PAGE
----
It was class warfare, decreed by the upper-middle-class blond people of Lima against the darker-skinned multitudes now swarming at the gates. Peru’s conservative church hierarchy leaped into the fray with religious parades against the evangelical Protestants whom Fujimori had cannily wooed to his side. The press and television made fun of El Chinito—as the Japanese-descended Fujimori was universally known. The ruling classes’ xenophobia, racism, and conservative prejudices found expression in Mario Vargas Llosa’s campaign, even as the candidate haplessly defended his own agnosticism, decried racism, and took refuge in his daily readings of Karl Popper and the Spanish Golden Age poet Luis de Góngora.

The attacks on Alberto Fujimori were proof to the most desperate voters—who made up the vast majority—that anyone the ruling elite hated as much as it also appeared to despise them must be worth supporting. On June 10, 1990, Alberto Fujimori was elected president in the second voting round with a twenty-three point advantage over his rival, and he took power in July. It was the end of politics for Vargas Llosa, who boarded a plane with Patricia two days after the elections and headed back to the peace of his study and the libraries of Europe, where he became a Spanish citizen. But it was not, unhappily, the end of politics for Peru.


At this writing, Alberto Fujimori has been in power for nearly four years. He has brought down inflation to what is, by Peruvian standards, a modest 50 percent a year. The scourge of Peru, Abimael Guzmán, leader of the Shining Path, is now in prison, reading statements to his followers in which he orders them to put down their arms and praises the sagacity of his captors. Fujimori has built up Peru’s reserves, and even attracted a little foreign investment to the country.

He has also closed down Congress and replaced it with a puppet National Assembly, jailed a number of his enemies within the military, arrested dozens of journalists, set up an intelligence service that some people think rivals that of Conversation in the Cathedral’s Cayo Mierda, and turned the hatred of politicians into something of a cult. He is popular. In fact, he may enjoy the most sustained popularity of any Peruvian president in history, and the easy betting is that, if he runs for reelection in 1995, as he appears eager to do, he will win. What did he offer Peruvians that Mario Vargas Llosa could not?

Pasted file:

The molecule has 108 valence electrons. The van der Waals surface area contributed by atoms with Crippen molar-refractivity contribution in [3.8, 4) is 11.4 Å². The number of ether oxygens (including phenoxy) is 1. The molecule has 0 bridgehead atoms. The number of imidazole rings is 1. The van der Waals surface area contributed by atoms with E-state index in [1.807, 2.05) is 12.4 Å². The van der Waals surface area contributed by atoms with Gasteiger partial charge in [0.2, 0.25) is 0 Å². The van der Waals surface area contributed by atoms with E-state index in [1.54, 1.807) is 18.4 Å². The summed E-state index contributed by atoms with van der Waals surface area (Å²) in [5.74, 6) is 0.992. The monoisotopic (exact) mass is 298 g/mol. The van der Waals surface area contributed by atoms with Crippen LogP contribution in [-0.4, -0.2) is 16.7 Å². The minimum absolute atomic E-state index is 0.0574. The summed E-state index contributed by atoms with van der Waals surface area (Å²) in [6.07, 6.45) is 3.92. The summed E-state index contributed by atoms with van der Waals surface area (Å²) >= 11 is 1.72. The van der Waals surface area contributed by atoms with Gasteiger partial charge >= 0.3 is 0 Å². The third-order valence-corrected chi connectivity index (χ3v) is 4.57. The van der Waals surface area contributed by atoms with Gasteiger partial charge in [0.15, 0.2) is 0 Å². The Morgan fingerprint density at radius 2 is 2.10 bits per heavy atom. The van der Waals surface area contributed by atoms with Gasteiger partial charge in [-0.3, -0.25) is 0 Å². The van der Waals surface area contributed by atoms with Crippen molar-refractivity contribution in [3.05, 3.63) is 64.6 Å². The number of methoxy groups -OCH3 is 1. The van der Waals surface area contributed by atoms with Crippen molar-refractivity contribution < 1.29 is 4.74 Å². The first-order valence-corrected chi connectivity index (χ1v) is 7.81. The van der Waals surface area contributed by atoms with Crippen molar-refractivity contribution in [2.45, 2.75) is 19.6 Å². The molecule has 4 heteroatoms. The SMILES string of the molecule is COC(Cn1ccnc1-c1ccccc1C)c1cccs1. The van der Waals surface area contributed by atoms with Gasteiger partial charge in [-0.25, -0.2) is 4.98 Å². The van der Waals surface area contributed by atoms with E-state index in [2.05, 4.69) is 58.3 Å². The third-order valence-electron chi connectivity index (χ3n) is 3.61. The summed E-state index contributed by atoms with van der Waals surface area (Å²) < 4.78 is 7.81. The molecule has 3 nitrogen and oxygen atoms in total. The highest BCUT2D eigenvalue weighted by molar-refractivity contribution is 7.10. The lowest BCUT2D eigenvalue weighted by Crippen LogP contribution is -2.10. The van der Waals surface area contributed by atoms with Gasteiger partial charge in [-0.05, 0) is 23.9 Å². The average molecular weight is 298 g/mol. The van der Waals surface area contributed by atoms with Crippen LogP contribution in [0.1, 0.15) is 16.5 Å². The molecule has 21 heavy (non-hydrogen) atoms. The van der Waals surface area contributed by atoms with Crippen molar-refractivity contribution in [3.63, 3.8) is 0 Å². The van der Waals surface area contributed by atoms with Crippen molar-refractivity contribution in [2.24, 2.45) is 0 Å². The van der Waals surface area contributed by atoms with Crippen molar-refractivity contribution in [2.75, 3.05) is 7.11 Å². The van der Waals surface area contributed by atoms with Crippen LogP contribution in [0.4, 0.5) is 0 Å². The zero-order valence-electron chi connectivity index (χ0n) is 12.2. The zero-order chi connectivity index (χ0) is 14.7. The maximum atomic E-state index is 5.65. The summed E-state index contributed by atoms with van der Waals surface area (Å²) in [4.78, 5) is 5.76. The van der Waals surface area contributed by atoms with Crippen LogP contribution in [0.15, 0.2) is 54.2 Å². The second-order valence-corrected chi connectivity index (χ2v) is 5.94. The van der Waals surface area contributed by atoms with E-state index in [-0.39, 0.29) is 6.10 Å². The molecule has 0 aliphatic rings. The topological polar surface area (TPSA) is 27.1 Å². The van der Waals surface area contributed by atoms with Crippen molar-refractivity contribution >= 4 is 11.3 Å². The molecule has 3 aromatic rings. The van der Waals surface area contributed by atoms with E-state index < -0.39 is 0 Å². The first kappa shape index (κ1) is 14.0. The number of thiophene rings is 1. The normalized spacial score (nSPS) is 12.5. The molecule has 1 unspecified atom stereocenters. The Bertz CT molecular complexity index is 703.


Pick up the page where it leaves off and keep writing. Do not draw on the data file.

Perhaps it is easier to ask what Vargas Llosa offered the electorate that they did not want—at least, not at the price he was selling it. He offered Liberty and Democracy, and voters sizing up the offer decided that this meant the liberty of businessmen to fire workers in the name of the bottom line; the liberty of the state to fire tens of thousands of bureaucrats in pursuit of administrative efficiency; the liberty of the poor to fend for themselves without even token recognition from the state—their state—that it might owe them some protection from hunger and chaos. Fujimori wisely offered little beyond his campaign slogans, the second of which, for the runoff elections, was “A President Like You.”

This presumably meant a president who was like the poor, who understood the poor’s need for a little respite; but what Fujimori did on taking power was impose a package of economic reforms as harsh as anything Vargas Llosa might have proposed. Thanks to the sudden un-freezing of prices, Limeños lost 25 percent of their income virtually overnight, a blow struck against a population that had already lost half of its purchasing power during the preceding five years. Cholera and tuberculosis—diseases directly linked to poverty—reached epidemic proportions in the first year of the new regime. “The present reforms have put the economy on a sounder footing, but they have failed to further social justice, because they have not broadened in the slightest the opportunities of those who have less, so as to enable them to compete on equal terms with those who have more,” Vargas Llosa writes in the postscript to A Fish in the Water.